Depletion region spreading from the junctions such as 18 and 20, FIG. 2, between the layers of the stack cause the noted pinch-off OFF state. When the depletion region spreading downwardly from junction 18 meets the depletion region spreading upwardly from junction 20, as shown at dashed line interface 22, channel 6 is pinched-off, and current cannot flow through channel 6 from right to left, or from left to right.

Depletion region shrinking toward the junctions between the layers in the stack enable the noted ON state. For example, in FIG. 2, depletion region shrinking upwardly toward junction 18, as shown at dashed line 24, and depletion region shrinking downwardly toward junction 20, as shown at 26, open a conductive region of width 28 through channel 6. Current may flow leftwardly or rightwardly through channel 6.

FIG. 1 shows power JFET 2 connected in an AC load line, including load 30 and AC power source 32. In the ON state, during the first half cycle of AC source 32, current flows rightwardly through JFET 2, namely from left main terminal T1 through conduction channels 6 and 8, through drift region 14 to right main terminal T2, to complete a circuit through load 30. In other half cycle of AC source 32, current flows leftwardly through JFET 2, namely from right main terminal T2 through drift region 14, through conduction channels 6 and 8 to left main terminal T1.

In the preferred embodiment, JFET 2 is normally OFF. The depletion regions from p layers such as 5 and 7, FIG. 2, normally extend toward and meet each other, as at 22, in the absence of bias on the gate terminal, such that the channels such as 6 are normally pinched-off. JFET 2 is turned ON by biasing gate terminal G to shrink the depletion regions and open conductive channels, such as 28, FIG. 2, such that current can flow between main terminals T1 and T2. Gating voltage source 34 is referenced to main terminal T1 and provides relatively positive gate bias when switch 36 is in its leftward position. Referring to FIG. 2, junctions 18 and 20 are then forward biased, and the depletion regions in layer 6 shrink toward the junctions to open the conductive channel of width 28. In one form of this embodiment, the horizontal length of common drift region 14 is about 60 microns. The vertical width or height of the n type channel layers such as 6 is about 3,000 to 5,000 angstroms. The width or height of the p type layers is arbitrary according to processing. The n type regions have a concentration of about 1014 or 1015 atoms per cubic centimeter, and the concentration of the p type regions is about 1017 or 1018 atoms per cubic centimeter.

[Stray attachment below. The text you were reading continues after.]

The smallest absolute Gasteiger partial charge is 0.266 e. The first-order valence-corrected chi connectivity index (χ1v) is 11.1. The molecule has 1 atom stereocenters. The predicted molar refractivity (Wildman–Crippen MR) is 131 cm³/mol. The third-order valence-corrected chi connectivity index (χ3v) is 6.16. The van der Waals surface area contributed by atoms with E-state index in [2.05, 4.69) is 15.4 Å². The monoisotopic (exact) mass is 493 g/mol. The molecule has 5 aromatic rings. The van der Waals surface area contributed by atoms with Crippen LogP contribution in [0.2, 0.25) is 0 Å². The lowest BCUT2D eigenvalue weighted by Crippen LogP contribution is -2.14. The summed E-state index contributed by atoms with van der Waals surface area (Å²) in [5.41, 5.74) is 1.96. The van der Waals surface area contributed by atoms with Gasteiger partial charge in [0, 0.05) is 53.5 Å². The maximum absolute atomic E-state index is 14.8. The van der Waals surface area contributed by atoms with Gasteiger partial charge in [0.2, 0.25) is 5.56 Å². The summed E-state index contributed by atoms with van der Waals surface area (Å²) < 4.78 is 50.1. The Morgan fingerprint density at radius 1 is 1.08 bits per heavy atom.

In an alternate embodiment, JFET 2 is normally ON. The depletion reigons from the p type layers, such as 5 and 7 in FIG. 2, normally extend only partially towards each other, as shown at 24 and 26, in the absence of gate bias, to leave open conductive channel 6, as shown at 28, such that current can flow between main terminals T1 and T2. JFET 2 is turned OFF by biasing gate terminal G to spread the depletion regions and pinch-off the channels, as shown at 22, FIG. 2. With switch 36 in its rightward position, a relatively negative gate bias is applied, to thus reverse bias the junctions between the layers in stack 4. For example, reverse biasing of junctions 18 and 20, FIG. 2, spreads the depletion regions to pinch-off the channel, as shown at 22.

As seen in FIG. 1, current flows through the conduction channels and through drift region 14 in a direction perpendicular to the direction of stacking of the layers. Current flows horizontally through the n layer conduction channels and through n drift region 14. Layers 5-9 in stack 4 extend horizontally longitudinally and laterally, and the direction of stacking extends vertically.

Referring to FIGS. 3 and 4, the formation of JFET 2 is initiated with a substrate such as n type layer 40. Next, alternating conductivity layers such as 5-9 are sequentially epitaxially grown on the top of the substrate. The epitaxial layers are then etched, at 42, FIG. 4, followed by an n type deposition yielding n type drift region 14, yielding the structure shown in FIG. 1 except for the additional n type substrate 40 which is preferred.